Publications

Fiona York provided evidence outlining the need for affordable housing for older people in Victoria.

Read the Transcript here

LGBTI communities are at a higher risk of becoming homeless compared to the wider community. This risk is further compounded for older LGBTI people who are faced with additional challenges related to ageing and lifelong experiences of stigma and discrimination. The lack of services and programs available to these older people has contributed to a growing trend of older LGBTI people retiring into homelessness.

This joint submission arises from the LGBTI Elders Housing Project, being led by HAAG in partnership with Switchboard Victoria, Val’s LGBTI Ageing and Aged Care, Transgender Victoria and Thorne Harbour Health.

PDF icon Read the submission here

Our winter newsletter is packed with information on our response to the coronavirus, the lockdown, along with our many projects and services. And for the first time it incorporates the National Alliance of Seniors for Housing stories from around the country.

PDF icon Read the Newsletter here

Homelessness is a rapidly growing problem in Victoria. Between the 2006 and 2016 Census the number of people experiencing homelessness in Victoria increased from a rate of 35.3 per 10,000 population to 41.9 per 10,000 population. A desperate shortage of affordable housing and skyrocketing rents are driving more and more people, from diverse backgrounds, out of their homes and into homelessness.

Belying the old stereotypes of homeless people being “rough sleepers: with complex needs, the fastest growing cohorts of people becoming homeless are women and older people. For many homeless means couch sur ng, living in severe overcrowding,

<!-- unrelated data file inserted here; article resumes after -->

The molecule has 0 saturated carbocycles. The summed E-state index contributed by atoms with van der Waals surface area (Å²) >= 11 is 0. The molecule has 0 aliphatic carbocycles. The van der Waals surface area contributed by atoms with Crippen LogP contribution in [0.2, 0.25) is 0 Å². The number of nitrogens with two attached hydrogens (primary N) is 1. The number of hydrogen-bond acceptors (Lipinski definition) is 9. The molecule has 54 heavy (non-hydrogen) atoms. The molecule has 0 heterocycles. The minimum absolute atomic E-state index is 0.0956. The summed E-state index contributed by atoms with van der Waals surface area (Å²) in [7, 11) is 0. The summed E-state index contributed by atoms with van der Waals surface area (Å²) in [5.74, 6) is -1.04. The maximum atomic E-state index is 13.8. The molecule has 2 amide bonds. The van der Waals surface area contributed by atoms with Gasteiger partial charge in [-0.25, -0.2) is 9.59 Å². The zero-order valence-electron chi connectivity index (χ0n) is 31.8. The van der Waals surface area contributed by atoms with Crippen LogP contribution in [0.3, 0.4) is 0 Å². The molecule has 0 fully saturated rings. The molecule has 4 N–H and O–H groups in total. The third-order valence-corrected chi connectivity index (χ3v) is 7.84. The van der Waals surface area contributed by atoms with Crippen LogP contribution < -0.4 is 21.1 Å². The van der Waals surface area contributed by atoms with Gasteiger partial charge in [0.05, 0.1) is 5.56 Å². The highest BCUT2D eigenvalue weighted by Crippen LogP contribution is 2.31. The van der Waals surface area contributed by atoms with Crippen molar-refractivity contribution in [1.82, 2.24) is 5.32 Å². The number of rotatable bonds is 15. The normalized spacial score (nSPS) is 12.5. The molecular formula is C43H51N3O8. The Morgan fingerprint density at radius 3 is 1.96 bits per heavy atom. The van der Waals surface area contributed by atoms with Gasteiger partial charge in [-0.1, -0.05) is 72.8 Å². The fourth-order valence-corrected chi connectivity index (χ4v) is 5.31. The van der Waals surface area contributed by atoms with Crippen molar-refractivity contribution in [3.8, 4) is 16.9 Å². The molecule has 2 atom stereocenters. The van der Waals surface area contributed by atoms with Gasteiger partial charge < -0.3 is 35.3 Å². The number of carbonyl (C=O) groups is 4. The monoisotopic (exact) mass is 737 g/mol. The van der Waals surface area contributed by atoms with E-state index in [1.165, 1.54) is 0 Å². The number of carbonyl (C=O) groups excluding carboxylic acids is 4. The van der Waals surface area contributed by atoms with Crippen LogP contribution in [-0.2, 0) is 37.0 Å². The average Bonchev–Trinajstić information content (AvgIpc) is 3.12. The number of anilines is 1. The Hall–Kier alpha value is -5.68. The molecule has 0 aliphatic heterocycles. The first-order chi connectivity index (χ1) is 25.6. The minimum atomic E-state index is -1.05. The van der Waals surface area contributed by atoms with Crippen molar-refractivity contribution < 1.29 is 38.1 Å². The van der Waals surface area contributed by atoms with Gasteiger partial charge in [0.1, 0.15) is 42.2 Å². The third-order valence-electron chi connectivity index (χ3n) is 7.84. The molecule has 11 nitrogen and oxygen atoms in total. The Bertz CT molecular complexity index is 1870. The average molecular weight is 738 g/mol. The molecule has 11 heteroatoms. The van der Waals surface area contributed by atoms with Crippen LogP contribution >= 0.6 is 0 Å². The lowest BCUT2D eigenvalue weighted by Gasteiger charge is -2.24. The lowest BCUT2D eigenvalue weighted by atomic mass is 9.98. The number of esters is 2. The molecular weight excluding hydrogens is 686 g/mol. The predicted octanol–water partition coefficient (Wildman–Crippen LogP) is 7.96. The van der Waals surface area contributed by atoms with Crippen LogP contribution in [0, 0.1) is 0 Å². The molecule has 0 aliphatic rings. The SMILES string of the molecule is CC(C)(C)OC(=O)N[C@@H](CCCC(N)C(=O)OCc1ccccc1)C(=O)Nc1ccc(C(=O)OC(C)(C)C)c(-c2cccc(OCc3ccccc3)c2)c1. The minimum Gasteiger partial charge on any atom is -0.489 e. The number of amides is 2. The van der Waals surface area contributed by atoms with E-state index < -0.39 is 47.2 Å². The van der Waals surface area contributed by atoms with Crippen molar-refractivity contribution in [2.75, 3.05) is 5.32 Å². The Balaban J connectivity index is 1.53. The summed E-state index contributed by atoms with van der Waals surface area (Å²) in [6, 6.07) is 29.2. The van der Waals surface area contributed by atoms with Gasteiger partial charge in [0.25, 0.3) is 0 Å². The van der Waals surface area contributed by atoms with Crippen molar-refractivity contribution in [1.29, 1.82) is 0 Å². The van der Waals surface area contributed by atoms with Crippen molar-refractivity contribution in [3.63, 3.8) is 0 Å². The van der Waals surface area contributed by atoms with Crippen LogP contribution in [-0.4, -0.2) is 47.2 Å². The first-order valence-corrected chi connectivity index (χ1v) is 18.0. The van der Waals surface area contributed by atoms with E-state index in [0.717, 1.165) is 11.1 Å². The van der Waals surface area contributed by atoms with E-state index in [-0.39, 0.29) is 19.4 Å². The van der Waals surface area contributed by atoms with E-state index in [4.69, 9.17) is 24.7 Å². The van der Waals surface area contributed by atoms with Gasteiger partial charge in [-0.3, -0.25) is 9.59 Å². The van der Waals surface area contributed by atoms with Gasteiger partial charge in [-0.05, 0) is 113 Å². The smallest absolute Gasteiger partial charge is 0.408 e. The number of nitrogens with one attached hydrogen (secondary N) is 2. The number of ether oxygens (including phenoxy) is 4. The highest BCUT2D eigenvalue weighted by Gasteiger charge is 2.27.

and temporarily in rooming houses and emergency accommodation.

This report examines the cohort of older people, over 55 years old, who are homeless, or at risk of becoming homeless. During the same period between 2006 and 2016, older persons homelessness grew by 58 per cent. Drawing on Census, as well as Specialist Homelessness Services data from across the state, this report examines the makeup of this growing and often hidden demographic of homeless people.

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Australia must address the rapidly increasing problem of homelessness for older people. Many of those affected are women and most are facing homelessness for the first time. They are facing unprecedented economic pressures relating to unaffordable rents and the cost of living, which continues to drive up the number older people facing homelessness. With tailored early intervention strategies to prevent homelessness we can avoid the many consequences of homelessness for older people including  premature entry into aged care, severely compromised physical and mental health and in this era of COVID-19, premature death due to the inability to socially isolate.

PDF icon Read the full submission here

Our clients who live in retirement housing options and receive their energy via an embedded network report concerns with exempt sellers over-charging them for their usage. Our clients often experience a digital divide in accessing adequate information, and commonly express a fear of speaking out and asserting their rights due to fear of negative consequences from management.

This feedback was provided to the Essential Service Commission’s (ESC) Maximum prices for embedded networks and other exempt sellers Draft Decision.

PDF icon Read the feedback here

This policy note to bring to light the difficult choices facing older people during the Covid-19 pandemic. According to both service and survey data from HAAG in late April and May the lives of older people experiencing rental stress are becoming even more precarious.

PDF icon Read the report here

Throughout 2019-2020 we surveyed and interviewed 228 older LGBTI people aged between 50 and 80 years of age about their housing and the information they provided forms the basis of this submission. We found that more older LGBTI people have experienced homelessness than their non-LGBTI counterparts, and that older LGBTI people are in circumstances that place them at risk of homelessness.

PDF icon Read the submission here